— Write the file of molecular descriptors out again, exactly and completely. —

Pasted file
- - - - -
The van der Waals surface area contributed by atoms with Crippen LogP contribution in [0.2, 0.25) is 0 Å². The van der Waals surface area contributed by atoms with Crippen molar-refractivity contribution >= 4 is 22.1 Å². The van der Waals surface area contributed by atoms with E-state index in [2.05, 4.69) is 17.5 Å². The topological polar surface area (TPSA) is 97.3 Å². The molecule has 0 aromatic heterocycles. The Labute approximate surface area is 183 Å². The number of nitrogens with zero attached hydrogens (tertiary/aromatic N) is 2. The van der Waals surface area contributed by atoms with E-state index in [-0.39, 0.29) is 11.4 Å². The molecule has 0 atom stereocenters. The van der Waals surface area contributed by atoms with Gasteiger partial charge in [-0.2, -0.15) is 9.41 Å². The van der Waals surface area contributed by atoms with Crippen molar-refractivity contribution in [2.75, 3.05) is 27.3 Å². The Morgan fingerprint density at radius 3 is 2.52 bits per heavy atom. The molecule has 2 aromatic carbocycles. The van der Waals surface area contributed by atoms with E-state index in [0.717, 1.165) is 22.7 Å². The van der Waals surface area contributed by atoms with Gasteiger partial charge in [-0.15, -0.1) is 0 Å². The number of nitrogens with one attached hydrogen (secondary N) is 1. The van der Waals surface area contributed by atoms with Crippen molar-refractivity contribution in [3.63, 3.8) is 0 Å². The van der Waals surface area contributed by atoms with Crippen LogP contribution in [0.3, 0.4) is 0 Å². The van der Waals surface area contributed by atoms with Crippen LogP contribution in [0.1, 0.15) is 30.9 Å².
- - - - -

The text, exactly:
The van der Waals surface area contributed by atoms with Crippen LogP contribution in [0.2, 0.25) is 0 Å². The van der Waals surface area contributed by atoms with Crippen molar-refractivity contribution >= 4 is 22.1 Å². The van der Waals surface area contributed by atoms with E-state index in [2.05, 4.69) is 17.5 Å². The topological polar surface area (TPSA) is 97.3 Å². The molecule has 0 aromatic heterocycles. The Labute approximate surface area is 183 Å². The number of nitrogens with zero attached hydrogens (tertiary/aromatic N) is 2. The van der Waals surface area contributed by atoms with E-state index in [-0.39, 0.29) is 11.4 Å². The molecule has 0 atom stereocenters. The van der Waals surface area contributed by atoms with Gasteiger partial charge in [-0.2, -0.15) is 9.41 Å². The van der Waals surface area contributed by atoms with Crippen molar-refractivity contribution in [2.75, 3.05) is 27.3 Å². The Morgan fingerprint density at radius 3 is 2.52 bits per heavy atom. The molecule has 2 aromatic carbocycles. The van der Waals surface area contributed by atoms with E-state index in [0.717, 1.165) is 22.7 Å². The van der Waals surface area contributed by atoms with Gasteiger partial charge in [-0.15, -0.1) is 0 Å². The number of nitrogens with one attached hydrogen (secondary N) is 1. The van der Waals surface area contributed by atoms with Crippen molar-refractivity contribution in [3.63, 3.8) is 0 Å². The van der Waals surface area contributed by atoms with Crippen LogP contribution in [0.3, 0.4) is 0 Å². The van der Waals surface area contributed by atoms with Crippen LogP contribution in [0.1, 0.15) is 30.9 Å².